September 22 & 23, Crosby Street Hotel, 79 Crosby Street

Peking Opera film ‘Farewell My Concubine‘ is Directed by China’s respected director Junjie Teng and starring China’s most famous Peking Opera masters Changrong Shang and Yihong Shi, Peking Opera film Farewell My Concubine translates stage performance onto the big screen and showcases  a classic Beijing Opera masterpiece beams with new vigor when meets modern-day technology, The film ranked first on the list of China’s Best 3D Feature Films in 2014, the highest recognition for 3D films in China. The film also won the ‘Golden Lumiere Award’ in Los Angeles in 2015, the first time for a Chinese film. In September 2016, the film won the ‘Tripod Award’ in Hong Kong.

Honor and Duty: The Mississippi Delta Chinese 

Sunday, September 24, 3 PM, 21 Pell Street

An enlightening documentary about the Chinese community in the heart of the Deep South. This film not only highlights the contributions of the Chinese Delta families, but also reveals the immigrant experience in America. Chinese families across the Delta opened grocery stores that served both the black and white populations. Subsequently, it reveals how 182 Chinese men from the Delta participated in all aspects of the US war effort in WWII, and concludes by documenting the contributions of the Chinese Delta families to the state of Mississippi and beyond as their children became doctors, dentists, pharmacists, and many other types of professionals in the contemporary era. Watch trailer HERE.

Connection by Fate 《超級公民》 (Dir. Wan Jen, 113 min, China, 1998)

Wednesday, September 27, 12:30 PM, Hunter College, 912 Lexington Avenue

Ma Le, a young aboriginal man, came to Taipei alone to earn a living on construction sites. However, unable to bear the exploitation, Ma Le accidentally killed a site superintendent and was sentenced to death. A-Te, a taxi driver used to be a social movement fanatic, gave Ma Le a ride in his taxi on the night that Ma Le committed the killing and their two fates were thereafter intertwined. Followed by a panel discussion with the director, curators, moderated by Fang Dai, Associate Professor of Dept. of Classical and Oriental Studies, Hunter College and Joel Zuker, Professor of Dept. of Film and Media Studies, Hunter College.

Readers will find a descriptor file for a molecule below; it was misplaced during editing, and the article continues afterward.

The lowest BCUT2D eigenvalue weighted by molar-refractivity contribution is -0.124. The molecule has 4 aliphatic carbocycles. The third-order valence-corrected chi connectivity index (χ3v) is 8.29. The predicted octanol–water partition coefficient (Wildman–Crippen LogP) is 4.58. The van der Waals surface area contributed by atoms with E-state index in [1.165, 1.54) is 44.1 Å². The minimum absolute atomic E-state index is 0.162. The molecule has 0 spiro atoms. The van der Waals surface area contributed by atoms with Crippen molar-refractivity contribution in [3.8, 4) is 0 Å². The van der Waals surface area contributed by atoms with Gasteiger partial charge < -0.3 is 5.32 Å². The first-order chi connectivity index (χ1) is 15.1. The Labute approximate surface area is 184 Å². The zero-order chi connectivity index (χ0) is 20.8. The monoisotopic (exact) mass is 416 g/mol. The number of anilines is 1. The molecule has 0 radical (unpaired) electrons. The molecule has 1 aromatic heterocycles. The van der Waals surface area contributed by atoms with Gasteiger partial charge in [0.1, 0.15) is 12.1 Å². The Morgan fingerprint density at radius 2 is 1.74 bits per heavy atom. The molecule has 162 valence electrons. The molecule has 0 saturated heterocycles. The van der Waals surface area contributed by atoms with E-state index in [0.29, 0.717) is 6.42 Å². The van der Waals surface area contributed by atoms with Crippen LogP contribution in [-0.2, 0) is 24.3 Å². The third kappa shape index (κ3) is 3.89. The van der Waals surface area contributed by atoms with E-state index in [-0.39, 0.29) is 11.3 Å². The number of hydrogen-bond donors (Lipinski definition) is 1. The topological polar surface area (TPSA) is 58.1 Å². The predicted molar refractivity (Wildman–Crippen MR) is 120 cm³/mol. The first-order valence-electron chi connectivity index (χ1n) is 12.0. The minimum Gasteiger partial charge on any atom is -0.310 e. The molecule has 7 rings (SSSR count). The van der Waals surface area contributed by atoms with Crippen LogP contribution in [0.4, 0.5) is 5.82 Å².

Wawa No Cidal (Children of the Sun)《太陽的孩子》  (Dir. Cheng Yu-chieh, 99 min, Taiwan, 2015)

Thursday, September 28, 2 – 5:10 PM, Room 203 Butler Library, Columbia University

Panay worked in the city as a journalist. One day, she found her tribe had been overdeveloped and changed by tourism. They were losing their land and their culture, so she decided to return home to bring back the abandon terrace. In this process, she found it’s not only about the land, but also about who she really is. Followed by a talk on “Minorities’ Self-representation and Identity Construction: Indigenous People as a Case Study” by curators, moderated by Ying Qian, Assistant Professor of Dept. of East Asian Languages and Cultures, Columbia University

Bitter Harvest: The Chinese American Roots of Craft Beer

Thursday, September 28, 6:30 PM, Museum of Chinese in America

Portland, Oregon is widely known as the craft beer capital, but did you know that Chinese immigrant workers helped launch the craft beer industry? Join MOCA for a screening of Bitter Harvest, a short documentary in three parts, each telling the story of the Chinese immigrant workers who helped found Oregon’s craft beer industry. Each video will be accompanied by commentary from the documentary maker, Ivy Lin, who will offer further insights on the role of Chinese workers in the creation of the West Coast wine and beer industry. Watch trailer HERE.


Coming up:

  • The film series, Martial Law and After: Reflection of the 30th Anniversary of the End of Martial Law in Taiwan Cinema, which examines how the martial law period affected life in Taiwan, continues.
  • September 30 & October 1, the Chinese American Citizens Alliance of Greater New York launchs the First Mid-Autumn Film Festival.
  • October 13 – “Turn It On: China on Film, 2000–2017,” a series of Chinese documentary films cocurated by Ai Weiwei and Wang Fen, will run for ten weeks at the Guggenheim Museum.

Outside of New York:

  •  The DC Chinese Film Festival  runs from September 21 – 24 and includes a special program that highlights four waves of Chinese language films during the 80s and 90s. The official lineup includes Farewell My Concubine by Chen Kaige,  Suzhou River by Lou Ye, The Sandwich Man by Hou Hsiao-Hsien, Taipei Story by Edward Yang, etc.


–A version of this article originally appeared on Beyond Chinatown